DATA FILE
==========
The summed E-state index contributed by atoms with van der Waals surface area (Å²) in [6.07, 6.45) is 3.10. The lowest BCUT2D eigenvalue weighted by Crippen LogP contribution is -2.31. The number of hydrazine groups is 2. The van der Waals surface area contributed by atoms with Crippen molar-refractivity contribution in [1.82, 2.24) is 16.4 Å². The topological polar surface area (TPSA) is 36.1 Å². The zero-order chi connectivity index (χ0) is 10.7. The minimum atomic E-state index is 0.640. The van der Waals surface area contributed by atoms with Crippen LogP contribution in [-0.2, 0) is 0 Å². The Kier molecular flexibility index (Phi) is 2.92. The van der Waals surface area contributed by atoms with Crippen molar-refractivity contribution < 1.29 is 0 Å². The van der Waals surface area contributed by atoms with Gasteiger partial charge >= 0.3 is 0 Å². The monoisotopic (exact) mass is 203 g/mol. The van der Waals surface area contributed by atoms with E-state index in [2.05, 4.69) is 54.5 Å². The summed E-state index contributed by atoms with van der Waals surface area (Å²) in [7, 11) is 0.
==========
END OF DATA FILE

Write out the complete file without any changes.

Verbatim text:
The summed E-state index contributed by atoms with van der Waals surface area (Å²) in [6.07, 6.45) is 3.10. The lowest BCUT2D eigenvalue weighted by Crippen LogP contribution is -2.31. The number of hydrazine groups is 2. The van der Waals surface area contributed by atoms with Crippen molar-refractivity contribution in [1.82, 2.24) is 16.4 Å². The topological polar surface area (TPSA) is 36.1 Å². The zero-order chi connectivity index (χ0) is 10.7. The minimum atomic E-state index is 0.640. The van der Waals surface area contributed by atoms with Crippen LogP contribution in [-0.2, 0) is 0 Å². The Kier molecular flexibility index (Phi) is 2.92. The van der Waals surface area contributed by atoms with Crippen molar-refractivity contribution < 1.29 is 0 Å². The van der Waals surface area contributed by atoms with Gasteiger partial charge >= 0.3 is 0 Å². The monoisotopic (exact) mass is 203 g/mol. The van der Waals surface area contributed by atoms with E-state index in [2.05, 4.69) is 54.5 Å². The summed E-state index contributed by atoms with van der Waals surface area (Å²) in [7, 11) is 0.